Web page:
AUSTIN, Texas -- If you go to bed dreaming of a day when everybody can cut their cords and live together in cable-free harmony, here’s a rude awakening: It could be seven years before the Internet is capable of handling a world that’s all-streaming, all the time, according to Josh Rangsikitpho, chief technology officer at true[x]. “There are real challenges,” he said.
Rangsikitpho made this case at the South by Southwest exposition Saturday afternoon in a quick presentation originally scheduled to be presented by Joe Marchese, CEO of true[x] and a trustee of the Paley Center for Media. Using back-of-the-napkin-type computations, Rangsikitpho made the case that large cable providers such as the Comcast Corp. and large telecommunications companies such as AT&T Inc. and Verizon Communications Inc. could potentially double the bandwith they’re currently provide to streaming firms such as Netflix Inc. -- but no more.
That is nowhere near enough to keep up with the hypothetical demands that would be made by everybody moving to streaming video at the ultra high-definition and 4K resolutions currently being pushed by television-set manufacturers. Rangsikitpho cited recent research by the Nielsen Co., which found the average American watches a little more than 141 hours of TV every month. To back his argument, he used the charges and numbers bandied about during last year’s disputes between Netflix and Comcast, which ultimately ended when the two companies entered into a peering arrangement.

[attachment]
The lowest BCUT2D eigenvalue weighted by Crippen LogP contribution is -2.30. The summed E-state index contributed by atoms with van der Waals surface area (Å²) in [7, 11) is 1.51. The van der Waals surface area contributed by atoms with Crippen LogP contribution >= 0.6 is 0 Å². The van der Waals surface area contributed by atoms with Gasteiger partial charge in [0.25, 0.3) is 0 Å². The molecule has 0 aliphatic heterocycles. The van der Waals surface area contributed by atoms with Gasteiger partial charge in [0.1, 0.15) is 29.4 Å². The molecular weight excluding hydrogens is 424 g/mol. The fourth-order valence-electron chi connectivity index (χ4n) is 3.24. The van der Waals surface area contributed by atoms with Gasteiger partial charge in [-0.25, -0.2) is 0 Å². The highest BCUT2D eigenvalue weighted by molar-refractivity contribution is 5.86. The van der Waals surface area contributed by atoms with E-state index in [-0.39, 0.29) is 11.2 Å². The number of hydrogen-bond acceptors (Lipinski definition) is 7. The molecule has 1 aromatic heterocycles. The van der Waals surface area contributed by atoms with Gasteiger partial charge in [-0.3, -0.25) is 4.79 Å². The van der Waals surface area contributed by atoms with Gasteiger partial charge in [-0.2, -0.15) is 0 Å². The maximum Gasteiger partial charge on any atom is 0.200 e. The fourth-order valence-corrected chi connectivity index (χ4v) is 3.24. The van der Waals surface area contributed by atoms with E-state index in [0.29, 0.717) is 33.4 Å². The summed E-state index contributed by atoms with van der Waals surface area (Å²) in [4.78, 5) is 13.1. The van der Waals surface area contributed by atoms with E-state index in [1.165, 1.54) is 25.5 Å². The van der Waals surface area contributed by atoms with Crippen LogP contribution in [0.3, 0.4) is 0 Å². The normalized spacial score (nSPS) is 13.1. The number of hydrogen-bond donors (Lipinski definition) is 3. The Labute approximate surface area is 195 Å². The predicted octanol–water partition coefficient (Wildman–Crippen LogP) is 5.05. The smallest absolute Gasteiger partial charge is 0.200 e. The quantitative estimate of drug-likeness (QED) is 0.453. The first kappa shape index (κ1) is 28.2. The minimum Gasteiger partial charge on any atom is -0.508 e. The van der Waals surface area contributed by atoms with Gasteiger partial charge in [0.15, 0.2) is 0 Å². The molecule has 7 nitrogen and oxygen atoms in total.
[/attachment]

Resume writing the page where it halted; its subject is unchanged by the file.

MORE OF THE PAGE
The amount of video already traveling through the pipes of the Internet is staggering, and it is on a growth trajectory that verges on the incomprehensible. According to research by Cisco Systems Inc., almost a million minutes of video content will cross the world’s Internet networks every second by 2018. That same research concludes it would take a single person more than 5 million years to watch the amount of video that will travel across global Internet Protocol networks each month in 2018.
Streaming video already represents 60 percent of all download activity, Rangsikitpho said, citing research done recently by Sandvine. Back in November, the same firm released a report that concluded Netflix alone accounts for nearly 35 percent of all traffic during peak Internet activity hours every day. As more big-media players, including CBS, HBO, NBC and others, enhance and expand their TV programming, it will accelerate something he said is unavoidable: “On-demand TV is the inevitable trend of media consumption."
Building out a solution that will work for everybody will require cooperation from Internet service providers and governments, as well as a clear-eyed interpretation of net neutrality, whose near- and long-term effects are difficult to forecast at this point.
“Will net neutrality ensure that I will be able to spend next weekend finishing up season three of ‘House of Cards’?” Rangsikitpho asked. Well, it “remains unclear what effect [net neutrality] will have on the growth of infrastructure.” In other words, seven years might be an optimistic estimate.